Alignment Snafu? Or?

Hello all, I am about to order another Protractor, this one an Arc Type from Ken Willis over at the Asylum.

Ken has asked if my arm was at 210mm, or 211mm Spindle-Pivot Distance, and taking an actual measurement this evening, I actually find out my arm is mounted at 212mm. So, may I ask what should he make this Protractor for, 212mm? Or no? Will 1mm make a critical difference in accuracy, and sound? I will forward this info to him as well, and see what he says. More input, and advice is of course better. Thanks, Mark
Just wanted to add, the suggested Spindle-Pivot distance for the AQ PT-8 Arm is supposed to be 211mm. Mark
MArk, it's important to know the exact spindle-to-pivot distance this arm was designed for. It's part of the overall geometry.
If you're sure it's 211mm, then align to 211. Regards
I think you want the protractor made to your actual mounting distance and adjust overhang accordingly.
My documentation shows a spindle to pivot distance for the Audioquest arm of 210mm.
Hello Narrod/All.
Thanks for the info so far.
The info I have downloaded, and know so far, is a claim of the AQ PT-6 through PT-9 on Vinyl Engine of an effective length of 229mm, mounting distance of 211mm, overhang 18mm. All show null points (Baerwald) at 66.0mm-121.0mm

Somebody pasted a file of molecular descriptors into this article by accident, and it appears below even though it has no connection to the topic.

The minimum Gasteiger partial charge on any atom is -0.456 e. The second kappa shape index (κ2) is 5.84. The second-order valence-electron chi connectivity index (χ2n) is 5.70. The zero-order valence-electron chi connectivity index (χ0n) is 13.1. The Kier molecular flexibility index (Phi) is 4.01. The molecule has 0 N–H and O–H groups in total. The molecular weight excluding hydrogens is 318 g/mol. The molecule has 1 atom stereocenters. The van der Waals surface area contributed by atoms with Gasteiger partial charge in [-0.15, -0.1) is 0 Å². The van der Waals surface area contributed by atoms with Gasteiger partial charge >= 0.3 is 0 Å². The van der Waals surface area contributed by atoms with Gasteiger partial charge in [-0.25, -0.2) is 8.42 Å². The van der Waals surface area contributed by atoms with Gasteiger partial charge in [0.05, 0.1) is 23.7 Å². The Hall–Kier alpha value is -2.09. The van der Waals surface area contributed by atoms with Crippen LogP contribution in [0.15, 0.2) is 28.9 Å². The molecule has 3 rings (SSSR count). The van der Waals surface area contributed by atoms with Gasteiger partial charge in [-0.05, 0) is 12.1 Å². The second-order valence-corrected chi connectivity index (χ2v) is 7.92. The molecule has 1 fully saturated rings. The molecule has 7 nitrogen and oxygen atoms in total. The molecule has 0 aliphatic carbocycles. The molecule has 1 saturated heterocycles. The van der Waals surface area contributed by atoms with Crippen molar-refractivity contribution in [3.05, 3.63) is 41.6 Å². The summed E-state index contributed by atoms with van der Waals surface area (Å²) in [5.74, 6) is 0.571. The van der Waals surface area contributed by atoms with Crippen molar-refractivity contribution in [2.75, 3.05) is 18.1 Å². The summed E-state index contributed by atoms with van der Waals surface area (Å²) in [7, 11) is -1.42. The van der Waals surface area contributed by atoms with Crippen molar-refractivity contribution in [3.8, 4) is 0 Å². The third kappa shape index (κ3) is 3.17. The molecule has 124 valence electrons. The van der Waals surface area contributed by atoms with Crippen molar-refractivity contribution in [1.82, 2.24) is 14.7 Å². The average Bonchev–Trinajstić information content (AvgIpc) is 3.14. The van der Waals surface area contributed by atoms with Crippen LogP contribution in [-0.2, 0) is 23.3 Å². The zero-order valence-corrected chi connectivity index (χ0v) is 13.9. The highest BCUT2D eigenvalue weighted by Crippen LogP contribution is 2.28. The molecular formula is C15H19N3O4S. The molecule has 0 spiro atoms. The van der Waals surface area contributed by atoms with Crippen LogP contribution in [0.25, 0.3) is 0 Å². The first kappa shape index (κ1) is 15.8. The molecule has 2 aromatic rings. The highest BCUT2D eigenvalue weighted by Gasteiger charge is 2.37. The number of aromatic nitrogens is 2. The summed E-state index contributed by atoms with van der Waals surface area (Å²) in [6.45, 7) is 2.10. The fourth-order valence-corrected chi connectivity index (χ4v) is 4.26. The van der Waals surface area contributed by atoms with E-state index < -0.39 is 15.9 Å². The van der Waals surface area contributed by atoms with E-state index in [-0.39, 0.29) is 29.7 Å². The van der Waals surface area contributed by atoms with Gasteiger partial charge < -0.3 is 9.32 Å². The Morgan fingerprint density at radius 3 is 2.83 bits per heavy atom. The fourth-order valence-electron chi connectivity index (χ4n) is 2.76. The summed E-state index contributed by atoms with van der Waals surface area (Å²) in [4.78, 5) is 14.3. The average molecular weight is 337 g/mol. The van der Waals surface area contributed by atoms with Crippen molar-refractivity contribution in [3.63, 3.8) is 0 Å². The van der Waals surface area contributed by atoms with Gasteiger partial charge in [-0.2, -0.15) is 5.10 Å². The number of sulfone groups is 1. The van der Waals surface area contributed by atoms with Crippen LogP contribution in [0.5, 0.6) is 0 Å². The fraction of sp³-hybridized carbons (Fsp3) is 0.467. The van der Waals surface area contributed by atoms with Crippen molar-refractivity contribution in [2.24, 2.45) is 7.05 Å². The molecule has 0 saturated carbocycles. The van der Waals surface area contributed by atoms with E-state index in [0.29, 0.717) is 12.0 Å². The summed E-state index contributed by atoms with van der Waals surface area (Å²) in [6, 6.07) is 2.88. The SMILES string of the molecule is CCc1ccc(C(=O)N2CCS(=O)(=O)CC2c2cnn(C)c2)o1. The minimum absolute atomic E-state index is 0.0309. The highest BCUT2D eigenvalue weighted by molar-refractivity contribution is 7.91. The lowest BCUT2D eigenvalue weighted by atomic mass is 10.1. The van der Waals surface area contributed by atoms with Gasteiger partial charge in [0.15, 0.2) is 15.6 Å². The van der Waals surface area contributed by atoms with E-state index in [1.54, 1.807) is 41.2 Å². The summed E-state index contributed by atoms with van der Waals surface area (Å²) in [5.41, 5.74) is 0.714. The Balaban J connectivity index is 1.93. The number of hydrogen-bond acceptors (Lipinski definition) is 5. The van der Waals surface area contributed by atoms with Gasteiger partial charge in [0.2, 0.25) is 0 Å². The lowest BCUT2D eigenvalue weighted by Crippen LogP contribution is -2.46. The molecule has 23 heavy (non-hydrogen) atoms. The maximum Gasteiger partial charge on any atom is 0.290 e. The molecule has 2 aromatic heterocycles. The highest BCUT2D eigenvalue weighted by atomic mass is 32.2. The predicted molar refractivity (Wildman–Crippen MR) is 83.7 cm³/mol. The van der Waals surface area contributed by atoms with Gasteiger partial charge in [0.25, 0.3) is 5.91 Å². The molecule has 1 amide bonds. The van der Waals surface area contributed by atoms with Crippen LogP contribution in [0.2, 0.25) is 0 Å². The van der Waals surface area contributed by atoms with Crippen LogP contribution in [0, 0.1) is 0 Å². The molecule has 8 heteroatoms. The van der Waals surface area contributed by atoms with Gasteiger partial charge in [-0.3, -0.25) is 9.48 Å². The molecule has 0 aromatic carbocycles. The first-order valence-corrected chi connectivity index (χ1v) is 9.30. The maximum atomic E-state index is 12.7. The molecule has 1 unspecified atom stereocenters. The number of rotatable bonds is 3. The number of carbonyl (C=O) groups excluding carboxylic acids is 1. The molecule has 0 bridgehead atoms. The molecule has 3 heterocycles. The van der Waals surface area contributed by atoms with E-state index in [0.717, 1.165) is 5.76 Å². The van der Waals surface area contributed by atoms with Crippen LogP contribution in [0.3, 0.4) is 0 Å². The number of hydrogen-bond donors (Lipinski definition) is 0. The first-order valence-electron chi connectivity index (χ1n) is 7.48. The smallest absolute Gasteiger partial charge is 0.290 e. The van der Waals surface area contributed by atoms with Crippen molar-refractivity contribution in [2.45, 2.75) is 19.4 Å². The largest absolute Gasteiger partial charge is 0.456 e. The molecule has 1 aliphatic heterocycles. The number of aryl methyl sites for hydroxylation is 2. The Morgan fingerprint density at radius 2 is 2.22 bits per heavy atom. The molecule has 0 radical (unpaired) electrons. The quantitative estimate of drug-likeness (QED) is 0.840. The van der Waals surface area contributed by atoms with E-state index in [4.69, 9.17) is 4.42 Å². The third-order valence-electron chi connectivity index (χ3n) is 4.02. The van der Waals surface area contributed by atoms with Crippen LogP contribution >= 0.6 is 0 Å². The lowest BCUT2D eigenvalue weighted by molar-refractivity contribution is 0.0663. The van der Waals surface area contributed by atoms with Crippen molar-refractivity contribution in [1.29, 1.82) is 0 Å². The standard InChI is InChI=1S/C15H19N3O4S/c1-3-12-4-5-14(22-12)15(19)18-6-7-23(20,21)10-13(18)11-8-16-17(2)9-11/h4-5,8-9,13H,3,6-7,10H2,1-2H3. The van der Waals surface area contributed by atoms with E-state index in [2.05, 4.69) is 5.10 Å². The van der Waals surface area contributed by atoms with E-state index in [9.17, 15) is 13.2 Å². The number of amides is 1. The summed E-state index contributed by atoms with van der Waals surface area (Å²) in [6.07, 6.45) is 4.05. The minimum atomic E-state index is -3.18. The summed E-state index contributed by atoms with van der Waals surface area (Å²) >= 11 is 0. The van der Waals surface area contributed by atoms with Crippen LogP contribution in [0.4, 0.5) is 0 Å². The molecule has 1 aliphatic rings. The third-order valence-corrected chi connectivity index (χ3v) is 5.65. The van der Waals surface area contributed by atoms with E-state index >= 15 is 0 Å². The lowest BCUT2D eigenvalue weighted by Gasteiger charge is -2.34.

As has been explained to me, some of these arms were indeed like you say, mounted at 210mm, and perhaps the specific reason, was that one wouldn't run out of Headshell Slots, wouldn't need the Cartridge mounted so far to the end of Slot travel, and have the Cartridge more centrally mounted in the Slots? Just a thought?

To achieve Baerwald alignment with my Turntable Basics Mirror Protractor, and ZYX Airy 3X, I'm just about at the end of the Slot's travel, but can achieve what appears to be dead on alignment with the TB Protractor.

It was like this as well with my Benz Glider, and in fact my previous Benz Glider literally fell apart last year in my hands in two pieces trying to shift it forward far enough when I used the TB Protractor. The Body seperated from the Base, and with it went the Pin Wiring, and Suspension Wire! One drop of Adhesive was all that held the two together, and after 10-11 years, maybe that Adhesive had gotten slightly weak? I didn't apply too much pressure, but was probably trying to shift the Cartridge forward where it just couldn't go due to running out of Slot on the Headshell.

Perhaps, VPI when they drilled the Plinth 12 years ago, did so every so slightly too far? Mark
Try the Stevenson geometry. It may give you more flexibility with alignment. I have VPI HW-19 and Audioquest arm and find it difficult to optimize setup with Baerwald. I haven't tried Lofgren.
Thank You Narrod, Another person has advised me exactly as you have, to perhaps trying Stevenson Geometry.

While my rig is sounding pretty darn good, I think all can sympathise, trying to squeeze every last bit of performance from my vinyl rig. My ZYX Airy 3X is still very young in age, certainly doesn't have sufficient break-in time on it yet, but sounds better, and better each time I play it.